Even if Warner’s bill does not intend to apply criminal provisions to Americans using VPNs, the list of forbidden activities is much broader than what Cohen states, making it hard to cast aside suspicion.

After all, can we recall a time when laws targeting foreign nationals engaged in “terrorist activity” have been used by federal agencies to monitor U.S. citizens purely on the grounds of suspicion or non-violent criminal offences that are less severe than felonies or misdemeanors?

Rewind a decade to 2013. A former systems analyst contractor for the CIA, Edward Snowden, leaked information about U.S. and U.K. surveillance programs to various news publications. More specifically, the U.S. National Security Agency was collecting the telephone records of tens of millions of Americans, coupled with the U.K.’s intelligence organization, Government Communications Headquarters. Consequently, Snowden was charged with espionage by the U.S. government and fled the country.

Rewind more than two decades to September 11, 2001. Following the dramatic attacks on U.S. soil, Congress enacted the “Patriot Act” by overwhelming, bipartisan margins only seven weeks later. This law fundamentally transformed surveillance in the United States, expanding the federal government’s authority to monitor Americans’ phone and email communications, collect their bank and credit card information, and track Internet activity—all in the name of U.S. national security.

Indeed, Section 215 of the Patriot Act allows the FBI to compel any person or institution, be it a private physician, a public college or an Internet service provider, to turn over their patient, student or customer records.

Now, the vague RESTRICT Act is arguably a cause for concern. So, for example, would this bill expand the authority associated with the Patriot Act, allowing the federal government to censor social media posts, shadowban accounts or even block Internet access for individual users?

Thus, branding the bill as the “TikTok Ban” creates the illusion of targeting companies with links to foreign governments, like the CCP, that want to collect and store U.S. citizens’ data. But, if anything, those of us who don’t use TikTok might glance over the bill and may even think it’s a good idea.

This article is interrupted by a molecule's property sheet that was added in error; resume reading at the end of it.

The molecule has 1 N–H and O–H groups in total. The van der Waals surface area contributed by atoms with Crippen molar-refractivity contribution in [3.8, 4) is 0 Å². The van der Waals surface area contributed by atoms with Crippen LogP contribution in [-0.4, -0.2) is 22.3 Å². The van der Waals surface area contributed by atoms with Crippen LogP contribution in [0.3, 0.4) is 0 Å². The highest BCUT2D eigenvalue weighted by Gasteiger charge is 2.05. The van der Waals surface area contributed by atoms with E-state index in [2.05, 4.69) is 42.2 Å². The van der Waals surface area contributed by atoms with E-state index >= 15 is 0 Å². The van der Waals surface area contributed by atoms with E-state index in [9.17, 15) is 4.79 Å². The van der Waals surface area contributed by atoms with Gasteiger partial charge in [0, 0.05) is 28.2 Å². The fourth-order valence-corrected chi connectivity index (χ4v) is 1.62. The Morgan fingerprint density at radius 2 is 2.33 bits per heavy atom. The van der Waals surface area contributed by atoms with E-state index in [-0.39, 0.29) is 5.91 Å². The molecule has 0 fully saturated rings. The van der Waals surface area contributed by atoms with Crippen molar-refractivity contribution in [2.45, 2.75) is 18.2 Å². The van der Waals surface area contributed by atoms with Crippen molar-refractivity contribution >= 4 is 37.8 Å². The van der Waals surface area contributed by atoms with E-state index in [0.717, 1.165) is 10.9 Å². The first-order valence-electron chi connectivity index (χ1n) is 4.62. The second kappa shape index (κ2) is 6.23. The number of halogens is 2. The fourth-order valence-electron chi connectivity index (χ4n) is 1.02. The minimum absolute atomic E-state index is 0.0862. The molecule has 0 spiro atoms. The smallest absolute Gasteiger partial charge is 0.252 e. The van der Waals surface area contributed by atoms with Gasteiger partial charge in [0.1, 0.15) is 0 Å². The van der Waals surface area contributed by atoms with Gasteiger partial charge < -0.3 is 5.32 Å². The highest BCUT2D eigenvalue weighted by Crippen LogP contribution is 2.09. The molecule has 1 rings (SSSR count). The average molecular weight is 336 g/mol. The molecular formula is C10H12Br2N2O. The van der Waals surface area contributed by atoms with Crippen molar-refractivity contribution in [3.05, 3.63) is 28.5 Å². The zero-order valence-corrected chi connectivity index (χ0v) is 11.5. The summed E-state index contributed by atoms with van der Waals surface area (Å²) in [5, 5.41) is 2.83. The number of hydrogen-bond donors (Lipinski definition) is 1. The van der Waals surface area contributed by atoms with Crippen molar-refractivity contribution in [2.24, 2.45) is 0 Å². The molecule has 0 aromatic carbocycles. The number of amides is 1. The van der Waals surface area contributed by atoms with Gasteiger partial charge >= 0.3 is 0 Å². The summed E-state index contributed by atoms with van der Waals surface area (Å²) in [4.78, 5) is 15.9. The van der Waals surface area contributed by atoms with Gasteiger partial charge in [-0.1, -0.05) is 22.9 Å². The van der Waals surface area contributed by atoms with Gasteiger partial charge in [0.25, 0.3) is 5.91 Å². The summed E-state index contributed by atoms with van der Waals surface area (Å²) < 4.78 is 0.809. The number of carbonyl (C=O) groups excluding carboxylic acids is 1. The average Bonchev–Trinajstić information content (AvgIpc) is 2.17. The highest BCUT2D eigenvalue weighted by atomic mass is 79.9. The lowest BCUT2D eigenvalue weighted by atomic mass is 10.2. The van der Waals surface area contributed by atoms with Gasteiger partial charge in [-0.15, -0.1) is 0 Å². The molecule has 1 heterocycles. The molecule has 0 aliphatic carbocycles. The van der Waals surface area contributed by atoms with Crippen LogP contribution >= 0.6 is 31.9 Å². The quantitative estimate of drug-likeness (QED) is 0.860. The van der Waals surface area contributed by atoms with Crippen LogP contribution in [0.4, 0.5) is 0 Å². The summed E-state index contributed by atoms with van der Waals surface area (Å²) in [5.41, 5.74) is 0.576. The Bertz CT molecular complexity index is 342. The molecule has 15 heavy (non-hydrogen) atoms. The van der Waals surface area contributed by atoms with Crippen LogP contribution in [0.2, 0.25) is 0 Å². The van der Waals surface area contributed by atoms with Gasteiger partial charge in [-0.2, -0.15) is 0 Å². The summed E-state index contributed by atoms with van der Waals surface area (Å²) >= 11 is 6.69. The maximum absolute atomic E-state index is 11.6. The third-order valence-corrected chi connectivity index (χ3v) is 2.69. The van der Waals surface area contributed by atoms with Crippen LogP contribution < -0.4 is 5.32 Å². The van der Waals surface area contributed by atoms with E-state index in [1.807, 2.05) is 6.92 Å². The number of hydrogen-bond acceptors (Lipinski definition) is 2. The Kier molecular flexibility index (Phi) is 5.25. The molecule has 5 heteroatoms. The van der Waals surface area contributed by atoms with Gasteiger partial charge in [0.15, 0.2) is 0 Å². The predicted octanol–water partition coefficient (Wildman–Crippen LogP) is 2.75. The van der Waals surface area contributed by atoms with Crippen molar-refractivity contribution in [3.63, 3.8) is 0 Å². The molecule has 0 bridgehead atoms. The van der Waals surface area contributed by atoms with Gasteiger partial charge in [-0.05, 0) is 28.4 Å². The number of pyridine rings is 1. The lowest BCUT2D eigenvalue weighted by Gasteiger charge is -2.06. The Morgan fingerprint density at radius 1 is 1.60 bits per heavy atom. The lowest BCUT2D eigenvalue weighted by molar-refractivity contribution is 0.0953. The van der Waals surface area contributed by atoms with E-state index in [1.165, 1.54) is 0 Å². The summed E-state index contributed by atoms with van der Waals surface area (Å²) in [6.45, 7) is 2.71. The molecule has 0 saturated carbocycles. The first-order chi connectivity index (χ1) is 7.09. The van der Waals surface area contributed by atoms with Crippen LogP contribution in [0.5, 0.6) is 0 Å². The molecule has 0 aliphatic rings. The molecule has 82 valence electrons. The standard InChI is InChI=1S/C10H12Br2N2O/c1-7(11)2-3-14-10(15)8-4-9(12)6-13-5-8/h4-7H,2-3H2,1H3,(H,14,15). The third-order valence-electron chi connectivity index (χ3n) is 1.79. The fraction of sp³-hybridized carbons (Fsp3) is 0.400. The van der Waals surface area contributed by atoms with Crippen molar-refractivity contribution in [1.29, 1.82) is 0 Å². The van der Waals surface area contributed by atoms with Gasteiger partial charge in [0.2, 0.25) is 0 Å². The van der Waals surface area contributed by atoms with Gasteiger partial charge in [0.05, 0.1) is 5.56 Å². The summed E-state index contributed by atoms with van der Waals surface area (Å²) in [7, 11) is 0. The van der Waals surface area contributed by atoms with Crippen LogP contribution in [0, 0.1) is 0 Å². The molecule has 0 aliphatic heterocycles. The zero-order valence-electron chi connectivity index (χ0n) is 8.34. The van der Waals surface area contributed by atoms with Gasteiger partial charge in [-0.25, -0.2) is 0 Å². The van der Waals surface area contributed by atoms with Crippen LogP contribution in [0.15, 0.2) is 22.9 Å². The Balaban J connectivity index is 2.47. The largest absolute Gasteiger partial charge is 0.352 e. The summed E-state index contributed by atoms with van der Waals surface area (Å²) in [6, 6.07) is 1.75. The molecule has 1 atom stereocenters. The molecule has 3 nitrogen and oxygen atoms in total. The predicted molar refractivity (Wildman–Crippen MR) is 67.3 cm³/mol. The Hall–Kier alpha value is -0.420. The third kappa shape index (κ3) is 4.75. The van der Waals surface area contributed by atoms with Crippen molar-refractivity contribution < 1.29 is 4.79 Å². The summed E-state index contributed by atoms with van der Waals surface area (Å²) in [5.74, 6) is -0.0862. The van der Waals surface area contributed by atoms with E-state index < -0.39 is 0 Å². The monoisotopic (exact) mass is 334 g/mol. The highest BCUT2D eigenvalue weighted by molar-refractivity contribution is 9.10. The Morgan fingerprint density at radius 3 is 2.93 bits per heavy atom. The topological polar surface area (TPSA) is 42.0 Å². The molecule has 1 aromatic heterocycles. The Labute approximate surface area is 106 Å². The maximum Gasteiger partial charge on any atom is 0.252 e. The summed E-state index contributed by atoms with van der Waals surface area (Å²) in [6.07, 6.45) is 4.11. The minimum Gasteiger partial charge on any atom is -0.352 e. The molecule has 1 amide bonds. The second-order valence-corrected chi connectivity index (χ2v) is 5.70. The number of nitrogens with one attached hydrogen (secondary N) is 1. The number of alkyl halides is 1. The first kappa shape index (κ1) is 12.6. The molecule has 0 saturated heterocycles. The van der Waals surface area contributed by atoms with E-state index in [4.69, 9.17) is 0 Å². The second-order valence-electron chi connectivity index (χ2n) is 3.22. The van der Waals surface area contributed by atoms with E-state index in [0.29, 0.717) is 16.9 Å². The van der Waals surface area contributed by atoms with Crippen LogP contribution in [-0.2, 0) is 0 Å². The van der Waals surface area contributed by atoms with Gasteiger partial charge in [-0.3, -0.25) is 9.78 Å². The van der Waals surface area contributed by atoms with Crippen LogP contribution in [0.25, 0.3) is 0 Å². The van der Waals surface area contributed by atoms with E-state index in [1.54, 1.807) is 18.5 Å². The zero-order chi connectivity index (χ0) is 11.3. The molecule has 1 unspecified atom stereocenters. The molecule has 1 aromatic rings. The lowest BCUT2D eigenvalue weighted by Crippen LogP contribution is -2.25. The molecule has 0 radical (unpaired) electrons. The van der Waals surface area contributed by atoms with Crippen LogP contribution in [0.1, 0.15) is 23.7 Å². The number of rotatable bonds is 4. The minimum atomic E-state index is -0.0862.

Let’s make a clear note that the RESTRICT Act states:

  • “No person may engage in any conduct prohibited by or contrary” to its requirements

  • “No person may cause or aid, abet, counsel, command, induce, procure, permit, or approve the doing of any act prohibited by, or the omission of any act required by any regulation, order, direction, mitigation measure, prohibition, or other authorization or directive issued under, this Act”

  • “No person may solicit or attempt a violation” and “no person may engage in any transaction or take any other action with intent to evade the provisions of this Act”

Might this overbroad language open the door for the federal government to use the RESTRICT Act to curb many activities considered a “threat” to the safety of other Americans? And even if this bill is never employed to strike down a U.S. citizen’s right to use VPNs, it is a profoundly concerning piece of legislation that might prohibit businesses and communication technologies with origins or links to any country deemed a “foreign adversary” and subsequently, limit Americans’ access to a wide range of services, products and even entrepreneurial opportunities.


The congressional hearing with TikTok CEO Shou Zi Chew in late March exposed many points, including members of Congress who own shares in companies in direct competition with TikTok. In contrast, others are far removed from progress in online social media technologies. Furthermore, according to an article by The Washington Post in late March last year, Facebook’s parent company Meta hired a consulting firm to orchestrate a nationwide campaign against TikTok, spurring a sense of urgency toward banning the video-sharing app. 

Fortunately, while searching for common ground, a broad range of individuals and groups across the political left, right and libertarians have vocalized their opposition to the RESTRICT Act and banning TikTok, albeit for different reasons.

For example, Republican Kentucky Senator Rand Paul attacked the bill in a late-March op-ed for the Courier Journal. He expressed, “Before banning TikTok, these censors might want to discover that China’s government already bans TikTok. Hmmm . . . do we really want to emulate China’s speech bans?”

Paul went on to quote a stringent point by two technology policy analysts from the Georgia Institute of Technology:

“If nationalistic fears about Chinese influence operations lead to a departure from American constitutional principles supporting free and open political discourse, we will have succeeded in undermining our system of government more effectively than any Chinese propaganda could do.”

Content syndicated from Dear Rest of America with permission

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Dear Rest Of America

Dear Rest Of America is a newsletter written by Cameron Keegan, who independently researches and writes about American politics, faith and culture affecting young people through a conservative disposition. To learn more, visit Dear Rest Of America and for questions, send an email to ckeeganan@substack.com